Iran's oil minister said today that the country has cut oil exports because economic sanctions have made it impossible to use the money those exports would bring in.

"At the moment, we are facing sanctions. So what is the use of producing more oil when we have no use for more money? We don't want to leave it in the bank," Oil Minister Ali Akbar Moinfar said at a press conference after his return from OPEC's meeting in Algiers.

"We'll try to produce as much as is needed to import the goods we need," he continued.

It has been well known in petroleum circles here and in other parts of the world that Iran's production has been cut sharply in recent months.

But most experts blame labor unrest, including sabotage of pipelines in the southern province of Khuzestan, for the lowered production, along with a refusal of some of Iran's traditional customers, especially Japan, to pay the high price Iran is demanding.

Moinfar's statement, however, was the most graphic illustration yet provided by a high Iranian official of the adverse effects here of the economic boycott organized by the United States in an effort to force Iran to release 53 Americans who have been held hostage since the U.S. Embassy here was seized Nov. 4 by Islamic militants.

Other indications that Iran is suffering from the boycott have come from Commerce Minister Reza Sadr, who said during a trade mission to India this week that the embargo on sales to Iran makes it difficult for this country to buy needed spare parts for such high-technology items as computers, complex machines for the oil refineries, and planes and helicopters. c

Yet there are strong elements among Iran's dominant fundamentalist Islamic clergy who welcome a return to the simpler economic life and an end to dependence on Western technology. This trend is being accelerated by the various economic sanctions imposed by the United States, Western European nations and Japan.

Moinfar said the cut in oil exports -- which he declared now stand at 800,000 barrels a day, compared to 4.7 million barrels a day in 1975, when the deposed shah was still in power -- is good for the country since it preserves a natural resource for future generations.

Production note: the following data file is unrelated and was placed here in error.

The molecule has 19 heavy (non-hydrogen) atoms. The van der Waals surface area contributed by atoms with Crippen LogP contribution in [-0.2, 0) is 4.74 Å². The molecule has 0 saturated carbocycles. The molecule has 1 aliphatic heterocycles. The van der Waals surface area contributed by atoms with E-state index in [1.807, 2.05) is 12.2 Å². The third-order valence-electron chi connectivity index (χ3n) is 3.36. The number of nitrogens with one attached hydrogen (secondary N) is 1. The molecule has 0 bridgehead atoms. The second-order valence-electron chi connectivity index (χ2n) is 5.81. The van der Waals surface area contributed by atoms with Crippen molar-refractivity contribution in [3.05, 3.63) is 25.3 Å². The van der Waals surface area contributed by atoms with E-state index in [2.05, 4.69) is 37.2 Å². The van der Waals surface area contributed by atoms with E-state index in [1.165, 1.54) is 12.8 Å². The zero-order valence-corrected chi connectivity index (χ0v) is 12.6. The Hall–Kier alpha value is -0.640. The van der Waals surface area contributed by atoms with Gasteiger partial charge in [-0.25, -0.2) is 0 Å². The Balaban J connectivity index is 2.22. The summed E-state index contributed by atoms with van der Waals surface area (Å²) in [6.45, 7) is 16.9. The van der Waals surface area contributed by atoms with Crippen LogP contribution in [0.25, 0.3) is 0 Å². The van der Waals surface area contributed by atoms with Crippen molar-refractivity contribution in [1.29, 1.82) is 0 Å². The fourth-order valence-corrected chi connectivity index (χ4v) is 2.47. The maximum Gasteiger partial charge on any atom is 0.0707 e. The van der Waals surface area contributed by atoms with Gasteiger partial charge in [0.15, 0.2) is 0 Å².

"If there were no sanctions," Moinfar maintained, "we could go back to 3 million barrels a day production." He said new trade agreements -- presumably with Romania, Turkey and possibly India -- mean that Iran will soon begin increasing oil exports to 1 million barrels a day. This would raise its daily oil revenues from about $24 million to $30 million.

Yet in February, Iran earned $52 million a day from oil exports. By March, before the economic sanctions had taken full effect, income from oil exports had dropped by $10 million a day -- to $42 million. This sharp drop played havoc with Iran's fragile economy, which is heavily dependent on oil income.

Moinfar acknowledged today that Iran's Revolutionary Council has passed an "emergency budget" based on $10 billion in oil income this year instead of the $23 billion originally projected in a budget released last month.

Adding to the budget woes, Moinfar said, a secondary source of government income, customs duties, also has dropped because economic sanctions have reduced the flow of goods into the country.

Diplomats here believe that Iran will have to make drastic changes in the organization of its government, which spends 90 percent of its budget on salaries, in order to get along on just $10 billion in oil income.

One analyst said the only way the government can do that is to cut employes' salaries. This could be politically dangerous in a time of rampaging inflation and high unemployment.

No details have been released on the emergency budget, but hints in newspapers of salary cuts for government employes have drawn protest meetings in various ministries.

While Moinfar blamed the economic sanctions for the drop in oil exports, petroleum experts here said a surplus in the oil market -- along with a refusal by one of Iran's biggest customers, Japan, to pay the high price of $35 a barrel -- played a major role in Iran's current economic woes.

Japan had been buying 530,000 barrels of oil a day.

"We're not ever going to sell that much oil to Japan even if the sanctions are removed. But Japan will lose forever more for playing politics with our oil," Moinfar said.

He made it clear that Iran is trying to diversify the customers for its oil -- which used to go mainly to Western Europe, Israel, Japan and the United States -- by signing new trade agreements with Romania, Turkey and possibly India.

Iran is negotiating a partial barter arrangement with Turkey this week to exchange food for oil. On Sunday Iran signed with Romania the most extensive trade pact since the U.S.-led economic sanctions began in January. e

Other communist countries are also increasing their purchases of Iranian oil -- up to an estimated 200,000 barrels a day.

Moinfar, in his press conference, attacked Saudi Arabia and Iraq for their "unprincipled" high production.He said the high Saudi production and the income it brings are causing domestic unrest there.

He predicted Saudi authorities will be forced to reduce oil production by a million barrels a day.

In another development here today, Tehran radio reported that 11 Army officers have been arrested for being part of "a counterrevolutionary network" that cooperated with a Kurdish party that wants greater autonomy for the province of Kurdistan. The Army officers were also accused of wanting to return the shah to power here.